Do I make a profit selling at a FM? Some, but not much, but then it is a very small rural market. Most shoppers are over 60, looking for a deal, and are unfamiliar with many vegetables. Even if I provide recipes and a good sales pitch, most shoppers are unwilling to buy something they view too unusual. I am always surprised by people who donÂt know what Brussels Sprouts, eggplant, leaf lettuce, or Kale are. Moreover, the people who want their tomatoes to match the supermarket varieties floors me. Last year I couldnÂt even get many shoppers to try free samples of the dark heirloom tomatoes  they insisted they were rotten and no amount of telling them otherwise would change their minds. Still I sell at the FM because it is fun and offered good exposure, but I make my profit on my CSA, not the FM.

    Bookmark   April 28, 2006 at 8:30AM
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Well, Loodean, the market garden given as an example in the study also operates as a CSA. In fact, the authors suggest that this is a more profitable component. That business did wholesale, as well.

At the market, I shy away from really unusual varieties. I do, however, insist that folks know that our tomatoes won't "bounce" if you drop them, unlike their choices at the supermarket. We also like to bring a few different choices but mostly just for fun.

You are quite right about NET income. The researchers found that we are working for just above or below federal minimum wage. A couple things to point out: State minimum wage for farm work is considerably lower than federal (oh, the joy of being an undocumented alien or competing with one!) Secondly, our enterprise feeds us at a very low cost. Therefore, food budget saving could be figured in.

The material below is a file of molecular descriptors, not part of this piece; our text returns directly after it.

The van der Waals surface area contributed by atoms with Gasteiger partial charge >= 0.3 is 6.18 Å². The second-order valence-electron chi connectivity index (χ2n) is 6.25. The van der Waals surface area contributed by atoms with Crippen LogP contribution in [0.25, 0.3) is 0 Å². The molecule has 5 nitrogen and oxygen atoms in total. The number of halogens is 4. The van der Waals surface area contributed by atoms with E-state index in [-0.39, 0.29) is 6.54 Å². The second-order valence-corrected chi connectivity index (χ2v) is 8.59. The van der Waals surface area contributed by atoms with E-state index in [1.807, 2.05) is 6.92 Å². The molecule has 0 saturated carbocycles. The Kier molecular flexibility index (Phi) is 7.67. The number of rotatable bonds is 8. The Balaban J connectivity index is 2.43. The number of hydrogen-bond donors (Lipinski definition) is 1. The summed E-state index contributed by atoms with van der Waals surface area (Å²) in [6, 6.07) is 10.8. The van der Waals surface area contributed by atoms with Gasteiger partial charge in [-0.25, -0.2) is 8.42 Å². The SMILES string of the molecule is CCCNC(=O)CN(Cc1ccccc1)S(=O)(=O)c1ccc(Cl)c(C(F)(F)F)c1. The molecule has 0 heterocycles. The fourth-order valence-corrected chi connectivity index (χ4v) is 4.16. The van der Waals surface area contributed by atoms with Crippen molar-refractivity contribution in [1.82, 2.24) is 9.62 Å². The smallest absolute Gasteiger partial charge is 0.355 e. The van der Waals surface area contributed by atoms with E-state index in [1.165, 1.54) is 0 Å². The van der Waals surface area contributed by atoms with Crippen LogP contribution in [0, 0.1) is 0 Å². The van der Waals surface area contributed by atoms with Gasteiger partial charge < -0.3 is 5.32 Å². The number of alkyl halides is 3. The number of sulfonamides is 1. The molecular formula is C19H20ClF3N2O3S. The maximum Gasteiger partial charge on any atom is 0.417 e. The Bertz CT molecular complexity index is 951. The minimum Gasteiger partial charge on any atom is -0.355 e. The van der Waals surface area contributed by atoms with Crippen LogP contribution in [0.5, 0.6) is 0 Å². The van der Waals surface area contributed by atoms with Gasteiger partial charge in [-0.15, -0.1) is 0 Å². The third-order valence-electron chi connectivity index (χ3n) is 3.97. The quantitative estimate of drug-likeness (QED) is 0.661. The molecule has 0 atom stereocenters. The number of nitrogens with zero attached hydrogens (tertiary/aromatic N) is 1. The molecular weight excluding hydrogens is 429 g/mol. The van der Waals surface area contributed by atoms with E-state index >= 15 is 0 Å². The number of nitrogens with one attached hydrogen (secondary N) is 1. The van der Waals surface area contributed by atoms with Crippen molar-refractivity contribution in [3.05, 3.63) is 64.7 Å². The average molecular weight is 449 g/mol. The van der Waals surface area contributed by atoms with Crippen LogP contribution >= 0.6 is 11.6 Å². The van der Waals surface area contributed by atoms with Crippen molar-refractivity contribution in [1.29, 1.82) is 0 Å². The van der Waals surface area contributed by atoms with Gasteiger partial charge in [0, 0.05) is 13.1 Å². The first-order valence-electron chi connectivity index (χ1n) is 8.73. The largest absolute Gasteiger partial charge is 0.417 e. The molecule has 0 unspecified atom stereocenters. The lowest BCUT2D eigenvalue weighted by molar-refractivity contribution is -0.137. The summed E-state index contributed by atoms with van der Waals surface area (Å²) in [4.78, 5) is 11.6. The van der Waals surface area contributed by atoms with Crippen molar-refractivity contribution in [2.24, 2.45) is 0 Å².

The market where we sell has only about 10% higher than supermarket costs for some (but not all) products. We DO NOT get better than supermarket costs for our green beans, for example. Yet, we grow quite a few beans because they do well on our ground.

Gardeners can take the route of going exotic or even just dabbling but having a healthful diet can be an inexpensive benefit to a pleasant activity. Kind of a quality of life plus good health choices plus practicality argument.


    Bookmark   April 28, 2006 at 10:20AM
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ohiorganic(5/6 SW Ohio)

I make far more at farmers' markets than via my CSA (which in 10 years has never turned a profit). perhaps because I go to FM's in a College town where I also happened to grow up so I know a klot of people plus we get a highly educated crowd (P.hD's are litterally a dime a dozen around here). So we can and do gropw a lot of specialty veggies like baby squash, aragula, spring mix, heirloom tomatoes, beets, cucumbers, winter squash, tomatoes, onions, garlic. Heck I believe that we do at least one heirloom type of every variety we grow and they are popular.

that said i am opening up a farm stand in about a week in an area that is not so highly educated about 30 minutes north of the college town which celebrates strange food. and for that i am going to have more regular things.